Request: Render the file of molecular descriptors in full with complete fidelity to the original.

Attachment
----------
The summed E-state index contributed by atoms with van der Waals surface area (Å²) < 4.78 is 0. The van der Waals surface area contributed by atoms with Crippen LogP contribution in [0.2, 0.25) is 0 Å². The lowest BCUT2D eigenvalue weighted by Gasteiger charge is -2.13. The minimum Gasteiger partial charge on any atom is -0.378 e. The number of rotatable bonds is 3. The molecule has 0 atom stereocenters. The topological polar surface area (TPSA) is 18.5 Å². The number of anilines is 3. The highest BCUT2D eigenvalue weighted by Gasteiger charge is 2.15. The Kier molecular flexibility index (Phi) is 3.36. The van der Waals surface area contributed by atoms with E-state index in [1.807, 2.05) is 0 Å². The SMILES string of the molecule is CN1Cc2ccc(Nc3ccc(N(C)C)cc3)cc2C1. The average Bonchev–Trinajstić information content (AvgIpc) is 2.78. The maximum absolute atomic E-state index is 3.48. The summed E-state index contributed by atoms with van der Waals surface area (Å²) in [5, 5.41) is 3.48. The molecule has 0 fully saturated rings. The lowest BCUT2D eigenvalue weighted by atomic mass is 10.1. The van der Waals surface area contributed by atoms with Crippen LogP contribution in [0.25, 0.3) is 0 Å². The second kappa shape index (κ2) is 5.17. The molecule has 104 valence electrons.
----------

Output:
The summed E-state index contributed by atoms with van der Waals surface area (Å²) < 4.78 is 0. The van der Waals surface area contributed by atoms with Crippen LogP contribution in [0.2, 0.25) is 0 Å². The lowest BCUT2D eigenvalue weighted by Gasteiger charge is -2.13. The minimum Gasteiger partial charge on any atom is -0.378 e. The number of rotatable bonds is 3. The molecule has 0 atom stereocenters. The topological polar surface area (TPSA) is 18.5 Å². The number of anilines is 3. The highest BCUT2D eigenvalue weighted by Gasteiger charge is 2.15. The Kier molecular flexibility index (Phi) is 3.36. The van der Waals surface area contributed by atoms with E-state index in [1.807, 2.05) is 0 Å². The SMILES string of the molecule is CN1Cc2ccc(Nc3ccc(N(C)C)cc3)cc2C1. The average Bonchev–Trinajstić information content (AvgIpc) is 2.78. The maximum absolute atomic E-state index is 3.48. The summed E-state index contributed by atoms with van der Waals surface area (Å²) in [5, 5.41) is 3.48. The molecule has 0 fully saturated rings. The lowest BCUT2D eigenvalue weighted by atomic mass is 10.1. The van der Waals surface area contributed by atoms with Crippen LogP contribution in [0.25, 0.3) is 0 Å². The second kappa shape index (κ2) is 5.17. The molecule has 104 valence electrons.